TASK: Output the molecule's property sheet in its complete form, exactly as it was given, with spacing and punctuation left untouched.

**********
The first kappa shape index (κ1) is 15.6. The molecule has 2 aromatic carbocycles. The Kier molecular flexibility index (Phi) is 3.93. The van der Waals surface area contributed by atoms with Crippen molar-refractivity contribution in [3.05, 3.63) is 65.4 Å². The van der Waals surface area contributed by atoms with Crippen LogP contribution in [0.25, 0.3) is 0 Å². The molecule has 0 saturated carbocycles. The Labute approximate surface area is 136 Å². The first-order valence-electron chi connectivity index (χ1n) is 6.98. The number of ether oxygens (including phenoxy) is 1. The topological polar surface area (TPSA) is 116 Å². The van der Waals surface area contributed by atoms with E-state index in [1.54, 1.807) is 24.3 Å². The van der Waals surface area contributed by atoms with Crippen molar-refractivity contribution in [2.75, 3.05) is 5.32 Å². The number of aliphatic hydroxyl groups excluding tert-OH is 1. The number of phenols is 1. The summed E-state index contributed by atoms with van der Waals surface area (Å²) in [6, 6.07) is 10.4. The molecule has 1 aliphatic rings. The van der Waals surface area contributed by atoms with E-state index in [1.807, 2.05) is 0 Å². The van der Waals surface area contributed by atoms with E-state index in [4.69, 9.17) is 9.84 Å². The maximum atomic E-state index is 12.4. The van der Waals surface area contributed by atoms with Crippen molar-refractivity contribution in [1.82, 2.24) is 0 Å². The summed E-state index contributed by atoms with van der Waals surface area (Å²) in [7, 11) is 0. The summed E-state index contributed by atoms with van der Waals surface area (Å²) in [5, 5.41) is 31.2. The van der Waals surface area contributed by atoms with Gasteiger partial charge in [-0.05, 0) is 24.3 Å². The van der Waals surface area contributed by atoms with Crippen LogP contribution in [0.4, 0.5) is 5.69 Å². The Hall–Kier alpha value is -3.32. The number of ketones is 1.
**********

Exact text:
The first kappa shape index (κ1) is 15.6. The molecule has 2 aromatic carbocycles. The Kier molecular flexibility index (Phi) is 3.93. The van der Waals surface area contributed by atoms with Crippen molar-refractivity contribution in [3.05, 3.63) is 65.4 Å². The van der Waals surface area contributed by atoms with Crippen LogP contribution in [0.25, 0.3) is 0 Å². The molecule has 0 saturated carbocycles. The Labute approximate surface area is 136 Å². The first-order valence-electron chi connectivity index (χ1n) is 6.98. The number of ether oxygens (including phenoxy) is 1. The topological polar surface area (TPSA) is 116 Å². The van der Waals surface area contributed by atoms with E-state index in [1.54, 1.807) is 24.3 Å². The van der Waals surface area contributed by atoms with Crippen molar-refractivity contribution in [2.75, 3.05) is 5.32 Å². The number of aliphatic hydroxyl groups excluding tert-OH is 1. The number of phenols is 1. The summed E-state index contributed by atoms with van der Waals surface area (Å²) in [6, 6.07) is 10.4. The molecule has 1 aliphatic rings. The van der Waals surface area contributed by atoms with E-state index in [1.807, 2.05) is 0 Å². The van der Waals surface area contributed by atoms with E-state index in [4.69, 9.17) is 9.84 Å². The maximum atomic E-state index is 12.4. The van der Waals surface area contributed by atoms with Crippen molar-refractivity contribution in [1.82, 2.24) is 0 Å². The summed E-state index contributed by atoms with van der Waals surface area (Å²) in [7, 11) is 0. The summed E-state index contributed by atoms with van der Waals surface area (Å²) in [5, 5.41) is 31.2. The van der Waals surface area contributed by atoms with Gasteiger partial charge in [-0.05, 0) is 24.3 Å². The van der Waals surface area contributed by atoms with Crippen LogP contribution in [0.4, 0.5) is 5.69 Å². The Hall–Kier alpha value is -3.32. The number of ketones is 1.